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Written by Paul Welsford, Regional Sales Manager - Flexitallic Ltd


In this new age of portable technology and computing devices we are left with the new burden of having to charge these super-machines regularly, daily in most cases. Therefore the easier and cheaper we can do this has risen up our priority lists steadily.


Being from the UK and living in Singapore means that I use the vastly superior 3-pin plug. Now, I'm a bit of an Apple fan. I'm certainly locked in their warm eco-system's embrace and it's going to take some pretty monumental shifts in the industry landscape for me to move anywhere soon. Apple's UK 5V USB Plug is brilliant because it somehow manages to maintain all the wonderful features of the UK plug whilst not being too big*. The only major issue I had was the price, it was around £15 just for the plug. So a few years ago, to try and save a bit of cash I decided to search around and managed to find a cheap alternative on Amazon, the same look and design, and was only £1.49 each - what a bargain! I could buy 10 of these and still be up a few pence compared to buying just one from Apple.


When I received them they looked like the real thing, just without the logo and the "Designed by Apple" on the underside of the plug. With a smug look on my face I plugged it into an 3-way extension on my desk to test it out, the phone buzzed and green battery bar popped up showing that all was right in the world. It was getting late so I decided to just leave the phone to charge overnight as I slept.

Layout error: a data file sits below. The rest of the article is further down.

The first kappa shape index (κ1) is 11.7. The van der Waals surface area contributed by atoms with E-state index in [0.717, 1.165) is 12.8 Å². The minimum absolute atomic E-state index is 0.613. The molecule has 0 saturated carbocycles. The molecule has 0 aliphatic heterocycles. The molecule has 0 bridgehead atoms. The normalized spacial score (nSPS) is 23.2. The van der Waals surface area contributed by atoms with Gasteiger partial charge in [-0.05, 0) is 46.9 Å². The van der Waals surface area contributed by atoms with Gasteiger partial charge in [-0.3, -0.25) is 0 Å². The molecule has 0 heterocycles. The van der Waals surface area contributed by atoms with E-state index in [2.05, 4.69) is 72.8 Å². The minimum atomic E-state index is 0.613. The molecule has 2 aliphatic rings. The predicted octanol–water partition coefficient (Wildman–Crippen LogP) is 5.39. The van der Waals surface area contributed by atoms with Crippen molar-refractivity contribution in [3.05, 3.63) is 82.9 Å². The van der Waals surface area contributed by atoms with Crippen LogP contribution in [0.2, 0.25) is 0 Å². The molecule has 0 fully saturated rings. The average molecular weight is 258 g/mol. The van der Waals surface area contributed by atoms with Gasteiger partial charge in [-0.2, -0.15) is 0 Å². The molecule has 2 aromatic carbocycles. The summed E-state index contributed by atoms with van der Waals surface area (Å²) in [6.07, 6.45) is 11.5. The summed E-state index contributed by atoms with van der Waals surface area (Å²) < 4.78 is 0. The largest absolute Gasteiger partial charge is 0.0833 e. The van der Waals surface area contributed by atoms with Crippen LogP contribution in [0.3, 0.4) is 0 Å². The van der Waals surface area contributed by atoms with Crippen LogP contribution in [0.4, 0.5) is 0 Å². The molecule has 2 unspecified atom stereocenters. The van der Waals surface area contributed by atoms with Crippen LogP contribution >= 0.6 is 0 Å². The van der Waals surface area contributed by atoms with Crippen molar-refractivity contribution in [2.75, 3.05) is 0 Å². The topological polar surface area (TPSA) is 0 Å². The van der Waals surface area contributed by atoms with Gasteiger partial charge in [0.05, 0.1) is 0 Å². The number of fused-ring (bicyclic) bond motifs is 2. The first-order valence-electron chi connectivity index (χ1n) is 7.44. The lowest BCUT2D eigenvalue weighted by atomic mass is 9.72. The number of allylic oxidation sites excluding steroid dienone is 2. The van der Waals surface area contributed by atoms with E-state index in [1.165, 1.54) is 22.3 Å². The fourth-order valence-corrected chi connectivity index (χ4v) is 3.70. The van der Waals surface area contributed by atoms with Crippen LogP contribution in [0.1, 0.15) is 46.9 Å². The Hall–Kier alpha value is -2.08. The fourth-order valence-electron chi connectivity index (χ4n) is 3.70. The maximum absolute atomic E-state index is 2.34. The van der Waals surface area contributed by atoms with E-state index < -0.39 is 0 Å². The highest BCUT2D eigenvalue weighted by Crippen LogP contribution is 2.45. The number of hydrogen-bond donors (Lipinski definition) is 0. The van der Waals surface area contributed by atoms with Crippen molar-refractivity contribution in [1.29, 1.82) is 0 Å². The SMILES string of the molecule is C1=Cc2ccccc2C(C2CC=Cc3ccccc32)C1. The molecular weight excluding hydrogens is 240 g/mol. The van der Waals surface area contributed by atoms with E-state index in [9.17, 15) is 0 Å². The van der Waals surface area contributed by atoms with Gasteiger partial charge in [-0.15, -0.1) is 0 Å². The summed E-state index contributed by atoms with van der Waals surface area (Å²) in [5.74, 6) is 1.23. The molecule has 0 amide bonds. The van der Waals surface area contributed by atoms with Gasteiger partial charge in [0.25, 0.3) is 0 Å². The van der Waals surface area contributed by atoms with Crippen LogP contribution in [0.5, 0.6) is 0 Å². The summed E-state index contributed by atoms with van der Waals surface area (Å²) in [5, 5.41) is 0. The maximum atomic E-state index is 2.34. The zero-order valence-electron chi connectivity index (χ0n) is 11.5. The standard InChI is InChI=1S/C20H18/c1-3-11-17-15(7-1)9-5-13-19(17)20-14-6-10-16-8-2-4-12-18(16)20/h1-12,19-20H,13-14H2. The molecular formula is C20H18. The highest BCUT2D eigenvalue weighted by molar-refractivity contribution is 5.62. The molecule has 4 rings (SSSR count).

I woke up the next morning to find that my alarm hadn't gone off and I'd slept through. Damn. In fact the alarm wasn't even powered on at all and was unresponsive. A bit upset that the alarm clock may be broken I persevered and started getting ready for work. I put the kettle on but that wasn't working either. Nor the toaster. How was I supposed to have my breakfast now? It seemed all my appliances had suddenly decided to join an electrical suicide cult.


The fuse box in my study showed me that the switch for all the plugs in my home had been flipped. When I turned around and looked at my desk I knew exactly what had caused it. Up the wall was a scorch mark about 2 foot long above the plug extension. The new USB plug was now in pieces with the main plastic cover blown off and lying on the floor, the rest of the plug still in the adaptor, charred from the inside. My phone, thank goodness, was fine, it had 40% charge left so I figured the plug must've exploded shortly after I had plugged it in. The scary part is the desk the plug was on was a wooden table. Not a few inches away from the scorch is a poster on the wall. If anything I was lucky I hadn't burnt down the entire block of flats.


This got me thinking about my job and what it is we provide our customers. Our product - the gasket - is a pretty innocuous item for most people. Definitely considered a commodity, despite the high level of design, engineering and skill that goes into its production. And as with all commodities the price is often the main deciding factor when being purchased. Quality and standards do come into it, but in some areas these are very open and can have different interpretations with products made by different vendors technically meeting the specification but performing completely differently.